Auto what? Autophagy. Pronounced ah-tah-fuh-gee.
If you’ve been in the fasting circles for any amount of time you’ve heard this funny sounding word.
But you might still not understand exactly what it means. Let’s break it down (pun intended!).
What is autophagy anyway?
Ever had the urge to go through all your closets and drawers and toss out the things you’re no longer using that are just taking up space?
Clothes that don’t fit anymore, broken remote controls, the random VHS tape from way back when … you know … junk.
You throw it all out, and then of course you have to go buy new stuff.
Now you have an idea of what autophagy does for the body.
Specifically, autophagy is a metabolic process whereby the body breaks down old cells and tissues that are no longer needed or useful, and makes room for the new.
It’s literally part of the body’s very own built-in recycling system. How cool is that?
How does autophagy work?
Like many of the body’s processes, autophagy is regulated by hormones. In this case, glucagon and insulin.
- Glucagon turns on autophagy
- Glucagon goes up when insulin goes down
- Insulin goes down when you don’t eat
So it’s easy to see why fasting promotes autophagy, because when you fast insulin decreases, glucagon increases, and autophagy is ramped up.
Another way to look at it is that autophagy is a response to stress.
Fasting is a positive stress. And the body’s response is to say, “Uh oh, there’s no food coming in, something must be wrong, we better clean up and get prepared.”
And this cleaning up is exactly what you want.
What are the benefits of autophagy?
Autophagy has been referred to as the “fountain of youth” because it literally seems to slow down the aging process.
- Autophagy plays a big role in brain health, helping to prevent diseases such as dementia and Alzheimer’s Disease.
- Risks of heart and cardiovascular diseases are decreased through the work of autophagy
- Some metabolic diseases such as Type II diabetes can be prevented and even reversed
- Because autophagy is cleaning out all those damaged cells, there is evidence that autophagy can reduce your risk of developing cancer.
Also, here’s a big added benefit of autophagy: often when people lose a lot of fat they end up with loose skin, but autophagy can help with that!
Because autophagy is literally the body eating itself (auto=self and phagy=eating), someone who loses a lot of fat through fasting will often not have as much loose skin as someone who lost it though dieting.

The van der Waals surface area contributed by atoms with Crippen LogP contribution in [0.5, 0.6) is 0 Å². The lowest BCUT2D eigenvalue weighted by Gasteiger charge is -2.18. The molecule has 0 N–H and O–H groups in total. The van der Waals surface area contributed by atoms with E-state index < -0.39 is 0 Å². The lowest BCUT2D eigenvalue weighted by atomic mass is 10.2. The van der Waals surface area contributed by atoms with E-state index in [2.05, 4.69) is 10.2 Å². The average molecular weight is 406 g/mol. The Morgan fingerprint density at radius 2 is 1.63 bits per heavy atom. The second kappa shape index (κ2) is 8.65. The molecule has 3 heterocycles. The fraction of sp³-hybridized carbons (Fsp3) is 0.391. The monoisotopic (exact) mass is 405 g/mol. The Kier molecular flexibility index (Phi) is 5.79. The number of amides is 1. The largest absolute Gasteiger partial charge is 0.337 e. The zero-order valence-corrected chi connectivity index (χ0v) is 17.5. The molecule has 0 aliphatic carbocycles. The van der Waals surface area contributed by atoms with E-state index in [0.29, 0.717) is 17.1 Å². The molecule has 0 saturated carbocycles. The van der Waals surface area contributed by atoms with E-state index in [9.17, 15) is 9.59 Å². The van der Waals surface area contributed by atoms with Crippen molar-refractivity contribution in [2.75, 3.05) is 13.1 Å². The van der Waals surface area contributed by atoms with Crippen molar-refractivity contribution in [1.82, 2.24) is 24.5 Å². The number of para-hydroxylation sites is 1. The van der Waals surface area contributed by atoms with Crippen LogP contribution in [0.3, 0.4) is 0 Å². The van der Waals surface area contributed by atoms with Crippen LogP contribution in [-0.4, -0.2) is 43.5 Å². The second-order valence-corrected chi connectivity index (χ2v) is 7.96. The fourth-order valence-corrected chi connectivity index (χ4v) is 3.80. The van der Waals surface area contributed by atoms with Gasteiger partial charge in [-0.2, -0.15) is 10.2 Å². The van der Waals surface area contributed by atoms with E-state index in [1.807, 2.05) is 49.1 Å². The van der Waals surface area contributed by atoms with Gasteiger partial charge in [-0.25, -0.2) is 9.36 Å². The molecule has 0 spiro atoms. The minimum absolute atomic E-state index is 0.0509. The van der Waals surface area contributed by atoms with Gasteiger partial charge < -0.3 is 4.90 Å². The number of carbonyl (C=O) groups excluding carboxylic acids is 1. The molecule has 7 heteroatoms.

How’s that for a bonus?
How long do I have to fast to get autophagy?
Studies indicate that autophagy peaks at around 36 hours up through about 48 to 72 hours. After that it begins to level back off some.
This is why many people choose to do rolling 36, 48, or 72 hour fasts, because they can continually get into the sweet spot for autophagy and reap those benefits.
What turns off autophagy?
Basically, eating or drinking anything besides water, and plain tea or coffee, turns off this recycling system. Or at least slows it down (there is always some level of self-healing present in the body).
The idea is that anything that raises insulin will hinder autophagy.
Because remember, when insulin goes up, glucagon does down. And it is glucagon that stimulates autophagy.
Do I have to fast? Are there other ways to get autophagy?
While fasting is by far the best way, a keto or carnivore diet also stimulates some level of autophagy.
This is because these diets are higher in fat and lower in carbs, so insulin levels are lower.
Exercise can promote autophagy to some degree.
And it is also believed that coffee (no sugar, please) can induce autophagy.
But again, nothing is going to boost autophagy as effectively as fasting.
And you don’t have to do long extended fasts. Even if you only did one 72 hour fast a week, you would still benefit.
Aiming for Autophagy!
With intermittent or extended fasting you can boost autophagy and give yourself the best shot at a longer, healthier, happier life.
And then you can go tackle those junk drawers.